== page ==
The United Arab Emirates, Israel, and the Strategic Imbalance of Power
The Navigator from Centre of Global Policy
August 19, 2020 by Kamran Bokhari
The recent announcement that the United Arab Emirates was seeking to normalize relations with Israel sent shockwaves through the Arab world, particularly with regard to the Israeli-Palestinian conflict. But Abu Dhabi’s actions have much less to do with Israel specifically than they do with the UAE’s efforts to try and manage a precarious regional security vacuum, which require a delicate balancing act to stave off pressures from both Iran and Turkey.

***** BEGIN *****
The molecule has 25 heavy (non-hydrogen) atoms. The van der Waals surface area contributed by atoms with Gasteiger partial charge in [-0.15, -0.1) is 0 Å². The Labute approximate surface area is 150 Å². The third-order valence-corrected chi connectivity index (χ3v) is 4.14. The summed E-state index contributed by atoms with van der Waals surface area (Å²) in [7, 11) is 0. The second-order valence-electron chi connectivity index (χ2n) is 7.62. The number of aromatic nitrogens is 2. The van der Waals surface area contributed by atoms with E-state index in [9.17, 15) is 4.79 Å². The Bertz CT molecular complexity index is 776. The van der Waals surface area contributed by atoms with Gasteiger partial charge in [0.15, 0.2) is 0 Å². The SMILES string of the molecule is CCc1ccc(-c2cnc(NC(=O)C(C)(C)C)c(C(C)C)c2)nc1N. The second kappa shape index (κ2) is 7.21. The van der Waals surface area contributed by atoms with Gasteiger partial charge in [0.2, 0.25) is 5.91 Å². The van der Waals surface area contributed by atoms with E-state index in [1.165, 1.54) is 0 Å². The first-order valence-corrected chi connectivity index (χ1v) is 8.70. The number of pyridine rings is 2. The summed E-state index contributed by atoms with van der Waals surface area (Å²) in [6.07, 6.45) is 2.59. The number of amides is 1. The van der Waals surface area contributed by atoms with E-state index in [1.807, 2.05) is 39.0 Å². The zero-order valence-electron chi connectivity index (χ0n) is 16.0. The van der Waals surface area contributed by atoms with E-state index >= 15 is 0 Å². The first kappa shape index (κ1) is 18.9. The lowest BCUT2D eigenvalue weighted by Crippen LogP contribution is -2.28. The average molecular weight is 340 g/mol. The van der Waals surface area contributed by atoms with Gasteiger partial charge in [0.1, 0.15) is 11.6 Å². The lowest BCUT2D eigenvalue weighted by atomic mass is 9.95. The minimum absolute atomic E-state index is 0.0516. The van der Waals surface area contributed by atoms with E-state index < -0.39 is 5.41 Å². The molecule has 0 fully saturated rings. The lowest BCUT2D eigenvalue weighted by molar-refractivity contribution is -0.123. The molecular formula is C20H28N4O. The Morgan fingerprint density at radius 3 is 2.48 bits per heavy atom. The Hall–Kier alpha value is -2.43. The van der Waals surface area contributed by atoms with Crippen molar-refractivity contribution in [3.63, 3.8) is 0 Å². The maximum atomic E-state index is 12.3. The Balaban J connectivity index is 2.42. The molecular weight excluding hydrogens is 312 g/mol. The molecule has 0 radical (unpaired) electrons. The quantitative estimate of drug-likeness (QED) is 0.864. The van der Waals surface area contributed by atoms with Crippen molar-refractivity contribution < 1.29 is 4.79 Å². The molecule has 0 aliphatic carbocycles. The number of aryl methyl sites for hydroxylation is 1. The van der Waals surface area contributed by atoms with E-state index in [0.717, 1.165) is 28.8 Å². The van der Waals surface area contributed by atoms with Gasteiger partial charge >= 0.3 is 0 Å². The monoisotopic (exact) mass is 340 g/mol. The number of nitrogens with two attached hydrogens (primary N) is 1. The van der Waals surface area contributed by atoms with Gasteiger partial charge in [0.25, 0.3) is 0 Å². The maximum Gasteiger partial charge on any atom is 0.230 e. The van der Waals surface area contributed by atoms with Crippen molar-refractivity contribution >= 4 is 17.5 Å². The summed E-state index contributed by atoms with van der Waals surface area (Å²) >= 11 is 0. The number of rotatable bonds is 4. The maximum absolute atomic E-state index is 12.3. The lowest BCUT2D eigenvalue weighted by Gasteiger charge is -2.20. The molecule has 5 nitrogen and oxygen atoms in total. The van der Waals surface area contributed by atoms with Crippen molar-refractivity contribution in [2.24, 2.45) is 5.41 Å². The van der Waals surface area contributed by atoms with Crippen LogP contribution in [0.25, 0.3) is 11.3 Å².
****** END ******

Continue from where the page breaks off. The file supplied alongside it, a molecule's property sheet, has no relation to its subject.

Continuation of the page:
The United Arab Emirates’ agreement with Israel isn’t the big deal that everyone is making it out to be, and it certainly has very little if anything to do with the Palestinian conflict. Abu Dhabi’s announcement that it will establish diplomatic ties with the Jewish state is a complex move driven by its own national security considerations and in response to the hollowing out of the Arab world.
The UAE-Israel deal is a relatively insignificant part of a much wider geopolitical puzzle. It has to do with Emirates’ efforts to assume charge of Arab diplomacy in order to manage regional security interests at a time of uncertain American intentions and when Turkey is pressing ahead with its efforts to become the hegemon in the Middle East. UAE’s actions complicate the U.S. strategy to counter Iran and manage Turkey’s growing footprint in the region.
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